inside the games
December 11 - Britain's Sports Minister Hugh Robertson met for the first time today with organisers of the Qatar 2022 FIFA World Cup and pronounced planned facilities as "mind-blowing".
Robertson (pictured top) was one of the speakers here on the opening day of the forum, aimed at formulating partnerships with key sports stakeholders, and spent some of his time away from the conference with key Qatar 2022 officials.
Since London 2012, Robertson has already visited Rio, the 2016 Olympic and Paralympic and 2014 FIFA World Cup host, and Russia, the 2018 World Cup host, to pass on his knowledge and expertise.
Qatar was next on his list and he could not have been more impressed.
"It's not about telling people how to do things, it's about sharing some of the things we got right and some of the things we got wrong," Robertson told insidethegames.
"We were talking to Qatar about some of the organisational challenges they will face.
"Basically all the components of a successful games.
"Since I've been a Minister Qatar has been a constant presence to use sport to make a statement about itself.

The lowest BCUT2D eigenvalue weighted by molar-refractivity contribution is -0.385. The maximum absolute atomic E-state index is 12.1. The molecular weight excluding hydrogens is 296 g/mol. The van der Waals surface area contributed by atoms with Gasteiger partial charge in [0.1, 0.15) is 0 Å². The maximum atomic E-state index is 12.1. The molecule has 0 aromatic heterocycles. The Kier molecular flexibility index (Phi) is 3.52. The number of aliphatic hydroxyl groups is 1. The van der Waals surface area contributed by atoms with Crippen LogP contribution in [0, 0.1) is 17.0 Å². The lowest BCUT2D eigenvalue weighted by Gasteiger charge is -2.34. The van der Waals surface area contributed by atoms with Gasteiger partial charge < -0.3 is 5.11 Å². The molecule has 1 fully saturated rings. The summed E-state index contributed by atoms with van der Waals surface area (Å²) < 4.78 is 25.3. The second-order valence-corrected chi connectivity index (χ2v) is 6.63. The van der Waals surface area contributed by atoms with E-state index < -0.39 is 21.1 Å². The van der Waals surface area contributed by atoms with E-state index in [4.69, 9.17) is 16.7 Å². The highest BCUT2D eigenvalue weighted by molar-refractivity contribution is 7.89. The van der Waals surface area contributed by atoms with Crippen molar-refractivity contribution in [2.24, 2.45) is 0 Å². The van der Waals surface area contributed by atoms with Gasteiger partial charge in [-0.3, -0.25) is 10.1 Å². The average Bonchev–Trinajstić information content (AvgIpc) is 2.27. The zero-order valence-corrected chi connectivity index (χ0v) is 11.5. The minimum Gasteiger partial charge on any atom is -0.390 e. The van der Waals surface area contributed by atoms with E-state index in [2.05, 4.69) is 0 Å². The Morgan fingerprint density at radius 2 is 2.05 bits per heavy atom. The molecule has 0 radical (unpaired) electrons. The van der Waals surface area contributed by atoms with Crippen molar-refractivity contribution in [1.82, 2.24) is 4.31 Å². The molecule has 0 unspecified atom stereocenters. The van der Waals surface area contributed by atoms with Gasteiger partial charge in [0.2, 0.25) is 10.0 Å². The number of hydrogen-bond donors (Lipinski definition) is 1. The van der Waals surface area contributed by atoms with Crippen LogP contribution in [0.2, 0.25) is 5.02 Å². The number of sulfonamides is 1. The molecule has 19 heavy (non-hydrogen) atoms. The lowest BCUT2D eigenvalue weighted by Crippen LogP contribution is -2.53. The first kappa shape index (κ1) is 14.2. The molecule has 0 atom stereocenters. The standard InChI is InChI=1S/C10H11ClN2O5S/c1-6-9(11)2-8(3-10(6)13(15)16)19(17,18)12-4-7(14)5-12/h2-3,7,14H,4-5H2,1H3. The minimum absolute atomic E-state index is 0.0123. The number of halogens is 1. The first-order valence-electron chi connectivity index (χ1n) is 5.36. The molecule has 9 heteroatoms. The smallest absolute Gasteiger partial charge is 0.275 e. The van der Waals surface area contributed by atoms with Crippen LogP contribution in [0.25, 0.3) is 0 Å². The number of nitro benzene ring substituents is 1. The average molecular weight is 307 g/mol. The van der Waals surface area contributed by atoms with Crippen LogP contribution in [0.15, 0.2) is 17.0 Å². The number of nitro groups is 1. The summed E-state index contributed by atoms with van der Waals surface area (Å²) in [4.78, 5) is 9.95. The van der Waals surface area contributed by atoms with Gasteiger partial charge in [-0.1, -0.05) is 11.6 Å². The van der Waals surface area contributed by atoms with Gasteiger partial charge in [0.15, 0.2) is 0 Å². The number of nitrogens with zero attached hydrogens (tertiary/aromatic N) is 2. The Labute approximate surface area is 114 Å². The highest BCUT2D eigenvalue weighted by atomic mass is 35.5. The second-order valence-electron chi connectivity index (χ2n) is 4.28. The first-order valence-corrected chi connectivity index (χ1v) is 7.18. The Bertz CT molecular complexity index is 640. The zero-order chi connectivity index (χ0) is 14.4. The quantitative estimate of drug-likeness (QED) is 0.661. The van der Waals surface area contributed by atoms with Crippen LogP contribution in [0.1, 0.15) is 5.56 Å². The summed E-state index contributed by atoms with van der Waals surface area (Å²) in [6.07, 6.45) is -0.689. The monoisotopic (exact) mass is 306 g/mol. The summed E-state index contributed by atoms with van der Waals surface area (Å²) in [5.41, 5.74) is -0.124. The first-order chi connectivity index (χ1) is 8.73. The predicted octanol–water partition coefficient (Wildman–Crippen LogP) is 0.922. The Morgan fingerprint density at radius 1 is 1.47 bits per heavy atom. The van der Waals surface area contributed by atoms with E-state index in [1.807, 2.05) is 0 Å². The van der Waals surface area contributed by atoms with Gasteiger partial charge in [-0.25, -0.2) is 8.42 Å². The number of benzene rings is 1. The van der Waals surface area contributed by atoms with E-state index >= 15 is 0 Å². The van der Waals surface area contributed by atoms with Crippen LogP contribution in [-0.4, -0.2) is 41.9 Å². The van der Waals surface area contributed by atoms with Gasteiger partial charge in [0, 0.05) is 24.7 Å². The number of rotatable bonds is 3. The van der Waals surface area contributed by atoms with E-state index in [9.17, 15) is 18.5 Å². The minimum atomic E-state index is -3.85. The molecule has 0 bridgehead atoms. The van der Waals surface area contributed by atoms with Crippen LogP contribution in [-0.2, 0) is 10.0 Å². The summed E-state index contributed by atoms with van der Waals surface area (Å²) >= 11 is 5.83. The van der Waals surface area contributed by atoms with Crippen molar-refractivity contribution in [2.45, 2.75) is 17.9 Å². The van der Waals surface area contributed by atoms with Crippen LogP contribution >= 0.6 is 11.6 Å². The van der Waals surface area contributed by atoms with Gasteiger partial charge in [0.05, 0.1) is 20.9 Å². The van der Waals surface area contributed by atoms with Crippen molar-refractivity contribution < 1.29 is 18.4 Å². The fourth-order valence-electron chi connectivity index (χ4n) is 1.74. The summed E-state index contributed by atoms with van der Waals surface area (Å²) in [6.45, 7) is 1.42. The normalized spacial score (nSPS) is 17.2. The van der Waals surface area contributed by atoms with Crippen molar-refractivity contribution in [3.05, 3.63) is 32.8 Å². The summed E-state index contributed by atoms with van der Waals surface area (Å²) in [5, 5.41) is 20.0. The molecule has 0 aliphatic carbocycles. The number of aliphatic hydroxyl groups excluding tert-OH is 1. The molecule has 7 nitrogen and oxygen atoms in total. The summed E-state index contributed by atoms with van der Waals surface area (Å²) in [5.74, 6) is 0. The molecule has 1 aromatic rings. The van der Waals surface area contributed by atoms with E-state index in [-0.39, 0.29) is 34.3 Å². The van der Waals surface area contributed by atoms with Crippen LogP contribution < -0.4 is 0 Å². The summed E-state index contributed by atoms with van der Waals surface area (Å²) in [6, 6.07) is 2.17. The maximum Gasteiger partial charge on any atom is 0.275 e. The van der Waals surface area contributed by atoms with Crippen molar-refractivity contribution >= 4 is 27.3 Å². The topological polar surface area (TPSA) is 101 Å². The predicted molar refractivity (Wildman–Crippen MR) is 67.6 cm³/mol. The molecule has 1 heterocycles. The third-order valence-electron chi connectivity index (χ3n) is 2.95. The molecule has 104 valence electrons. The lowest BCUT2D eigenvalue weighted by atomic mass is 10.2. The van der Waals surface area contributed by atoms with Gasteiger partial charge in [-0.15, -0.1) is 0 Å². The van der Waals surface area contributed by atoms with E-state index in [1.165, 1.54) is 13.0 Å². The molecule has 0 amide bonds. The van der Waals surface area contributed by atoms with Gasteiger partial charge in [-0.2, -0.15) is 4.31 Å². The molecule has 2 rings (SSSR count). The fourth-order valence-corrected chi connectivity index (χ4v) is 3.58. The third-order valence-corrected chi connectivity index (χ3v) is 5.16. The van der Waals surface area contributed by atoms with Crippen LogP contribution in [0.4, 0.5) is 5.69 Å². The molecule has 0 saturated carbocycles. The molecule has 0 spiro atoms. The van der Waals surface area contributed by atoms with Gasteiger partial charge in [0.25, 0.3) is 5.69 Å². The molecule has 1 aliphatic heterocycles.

"I wanted to see things for myself and it's impossible not to be blown away by what they have achieved in a very short space of time.
"You can sense a real and genuine enthusiasm for sport.
"You can sense it everywhere from the Emir downwards.
"I was to see what the phenomenon was all about.
"The plans I was shown were mindboggling.
"I've always been a supporter of taking major events to places that haven't had them before."
Earlier, in a podium session on the Olympics and Paralympics, Robertson told delegates it was too early to say exactly what the legacy from London 2012 would be from a financial standpoint.
"Some areas are pretty well defined, such as how you fund your elite athletes," said Robertson, adding that the funding package for the period up to Rio in 2016 will be announced next week with some sports likely to fall off the radar because of below-par performances in London.
"We already know what Stratford will look like but we don't yet know what the economic legacy will be.
"And whether we succeed with the aim of producing a long-term increase in participation we can only judge in couple of years' time."
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